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Backing of MPs secured by Grayling for judicial review reforms

20th Jan 2015

Controversial reforms to the judicial review has been passed by the government through the House of Commons.

After two late concessions, Chris Grayling, lord chancellor and justice secretary, has secured MPs’ votes in favour of the changes proposed to the Criminal Justice and Courts Bill.

It came after Grayling made late offers allowing judges to have the final decision on granting judicial review or otherwise, and for judicial committees to decide the financial levels at which individuals who fund cases will have to identify.

However, some lawyers on the government benches further questioned Grayling over the concession to give judges the authority to grant judicial review where there is ‘an exceptional public interest’. Edward Garnier, former solicitor general, described the clause as ‘moderately nonsensical’, deciding not to vote along with former attorney general, Dominic Grieve.

Now the bill will pass back to the House of Lords, which has already voted against the plans twice before. It is now expected that peers will approve the legislation, unless they choose to ‘defy constitutional convention’.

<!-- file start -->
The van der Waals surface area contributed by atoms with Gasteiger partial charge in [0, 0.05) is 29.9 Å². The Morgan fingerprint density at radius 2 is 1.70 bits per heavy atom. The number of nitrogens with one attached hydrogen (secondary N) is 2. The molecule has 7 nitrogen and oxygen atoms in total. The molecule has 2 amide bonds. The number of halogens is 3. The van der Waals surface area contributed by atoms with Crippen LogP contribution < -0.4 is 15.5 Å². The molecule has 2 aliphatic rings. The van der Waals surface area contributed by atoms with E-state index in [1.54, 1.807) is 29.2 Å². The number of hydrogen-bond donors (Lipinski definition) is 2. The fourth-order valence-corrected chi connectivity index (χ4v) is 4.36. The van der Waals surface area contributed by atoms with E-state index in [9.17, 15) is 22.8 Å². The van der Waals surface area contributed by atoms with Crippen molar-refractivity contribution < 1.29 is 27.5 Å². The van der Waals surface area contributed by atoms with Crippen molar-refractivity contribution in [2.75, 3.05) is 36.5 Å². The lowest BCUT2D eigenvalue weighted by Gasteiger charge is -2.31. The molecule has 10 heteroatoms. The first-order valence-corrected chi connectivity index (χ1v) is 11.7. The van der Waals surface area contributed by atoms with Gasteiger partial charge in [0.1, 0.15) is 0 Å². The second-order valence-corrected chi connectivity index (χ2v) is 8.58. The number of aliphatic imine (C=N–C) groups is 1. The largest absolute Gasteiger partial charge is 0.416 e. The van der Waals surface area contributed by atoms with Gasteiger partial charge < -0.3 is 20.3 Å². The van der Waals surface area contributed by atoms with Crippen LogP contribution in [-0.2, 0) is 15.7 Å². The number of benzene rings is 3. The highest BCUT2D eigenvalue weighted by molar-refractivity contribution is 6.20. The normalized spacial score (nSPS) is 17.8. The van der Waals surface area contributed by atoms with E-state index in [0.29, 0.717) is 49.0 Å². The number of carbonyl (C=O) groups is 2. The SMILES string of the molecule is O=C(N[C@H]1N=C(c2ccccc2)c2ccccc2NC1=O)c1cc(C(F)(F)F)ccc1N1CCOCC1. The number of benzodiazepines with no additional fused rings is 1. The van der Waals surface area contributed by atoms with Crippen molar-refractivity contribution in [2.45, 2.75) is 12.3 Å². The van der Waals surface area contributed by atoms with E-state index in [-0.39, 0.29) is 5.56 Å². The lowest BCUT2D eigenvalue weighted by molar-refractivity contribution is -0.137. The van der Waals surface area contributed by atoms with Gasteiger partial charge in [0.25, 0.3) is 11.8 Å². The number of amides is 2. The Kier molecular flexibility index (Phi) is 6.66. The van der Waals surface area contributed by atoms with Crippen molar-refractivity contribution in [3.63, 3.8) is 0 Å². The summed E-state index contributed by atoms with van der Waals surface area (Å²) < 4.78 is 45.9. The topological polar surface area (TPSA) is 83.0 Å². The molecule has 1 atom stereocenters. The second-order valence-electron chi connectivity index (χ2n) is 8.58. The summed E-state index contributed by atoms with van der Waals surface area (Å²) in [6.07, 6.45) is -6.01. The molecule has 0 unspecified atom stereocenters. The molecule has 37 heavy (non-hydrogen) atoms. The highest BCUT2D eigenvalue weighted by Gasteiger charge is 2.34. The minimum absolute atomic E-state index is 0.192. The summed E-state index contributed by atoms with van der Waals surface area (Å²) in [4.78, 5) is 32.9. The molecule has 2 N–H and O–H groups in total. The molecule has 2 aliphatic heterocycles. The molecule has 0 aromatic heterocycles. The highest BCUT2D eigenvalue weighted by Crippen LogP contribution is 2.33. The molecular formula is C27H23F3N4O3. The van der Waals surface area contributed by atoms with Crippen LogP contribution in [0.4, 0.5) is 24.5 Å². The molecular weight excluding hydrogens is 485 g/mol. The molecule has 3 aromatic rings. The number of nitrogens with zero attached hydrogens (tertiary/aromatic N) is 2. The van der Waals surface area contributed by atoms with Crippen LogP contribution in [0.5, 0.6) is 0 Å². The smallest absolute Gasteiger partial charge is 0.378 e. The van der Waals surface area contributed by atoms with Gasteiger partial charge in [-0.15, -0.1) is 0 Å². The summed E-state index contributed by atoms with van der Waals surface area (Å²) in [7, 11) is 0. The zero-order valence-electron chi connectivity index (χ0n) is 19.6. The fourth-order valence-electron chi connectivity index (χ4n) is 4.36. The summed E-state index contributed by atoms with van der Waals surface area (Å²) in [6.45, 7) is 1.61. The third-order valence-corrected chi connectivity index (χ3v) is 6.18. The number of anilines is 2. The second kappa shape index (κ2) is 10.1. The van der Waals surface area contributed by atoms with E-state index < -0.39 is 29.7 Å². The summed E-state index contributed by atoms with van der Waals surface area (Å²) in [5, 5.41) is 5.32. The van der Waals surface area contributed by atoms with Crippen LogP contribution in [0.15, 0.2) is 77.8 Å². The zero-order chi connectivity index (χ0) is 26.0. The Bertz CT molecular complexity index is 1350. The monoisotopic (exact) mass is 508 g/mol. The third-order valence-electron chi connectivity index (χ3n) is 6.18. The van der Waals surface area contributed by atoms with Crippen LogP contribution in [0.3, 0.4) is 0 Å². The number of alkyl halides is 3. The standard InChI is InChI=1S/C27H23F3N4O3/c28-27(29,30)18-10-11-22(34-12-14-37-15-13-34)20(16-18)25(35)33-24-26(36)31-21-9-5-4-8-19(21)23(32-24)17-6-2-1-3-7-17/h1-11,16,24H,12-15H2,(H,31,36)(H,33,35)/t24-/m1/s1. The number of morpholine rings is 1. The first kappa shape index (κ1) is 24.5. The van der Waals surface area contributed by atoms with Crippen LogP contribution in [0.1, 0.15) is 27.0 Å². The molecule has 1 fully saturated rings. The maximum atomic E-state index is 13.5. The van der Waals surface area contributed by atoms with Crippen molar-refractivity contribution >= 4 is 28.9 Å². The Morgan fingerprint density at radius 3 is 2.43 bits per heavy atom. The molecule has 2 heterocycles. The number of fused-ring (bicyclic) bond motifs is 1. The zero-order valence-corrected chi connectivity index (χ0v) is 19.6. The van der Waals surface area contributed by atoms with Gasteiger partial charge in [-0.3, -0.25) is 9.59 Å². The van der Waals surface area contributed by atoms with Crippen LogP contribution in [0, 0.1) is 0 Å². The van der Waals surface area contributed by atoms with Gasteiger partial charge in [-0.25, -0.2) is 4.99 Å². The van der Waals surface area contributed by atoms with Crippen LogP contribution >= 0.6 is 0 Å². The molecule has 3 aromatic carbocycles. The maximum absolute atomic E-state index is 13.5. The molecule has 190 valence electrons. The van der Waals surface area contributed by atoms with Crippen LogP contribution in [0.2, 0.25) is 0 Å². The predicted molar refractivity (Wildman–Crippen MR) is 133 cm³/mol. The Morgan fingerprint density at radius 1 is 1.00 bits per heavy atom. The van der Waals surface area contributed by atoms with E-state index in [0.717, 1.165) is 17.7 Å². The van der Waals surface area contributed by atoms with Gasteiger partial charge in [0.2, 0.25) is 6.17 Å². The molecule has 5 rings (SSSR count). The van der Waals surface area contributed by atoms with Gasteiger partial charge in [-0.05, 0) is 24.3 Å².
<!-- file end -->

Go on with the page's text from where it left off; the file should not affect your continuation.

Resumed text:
The government is seeking to change the current judicial review rules in order to make third-party interveners liable for costs, preventing judges from granting permission for judicial review even if the public authority has acted unlawfully, if the outcome would have been the same should they have acted in the same way.

The lord chancellor told MPs that the new concessions should both address concerns expressed by peers, and retain the original aim of the proposals, in the debate. Grayling stated that the reforms will not ‘undermine the core purpose of judicial review’, but will mean public bodies are protected against cases brought on technicality.

Despite welcoming the concessions, Labour continued to oppose the legislation as a whole, with shadow justice ministers, Andy Slaughter, stating that the concessions were the ‘bare minimum’, and would lead to ‘satellite litigation with further delays and costs’.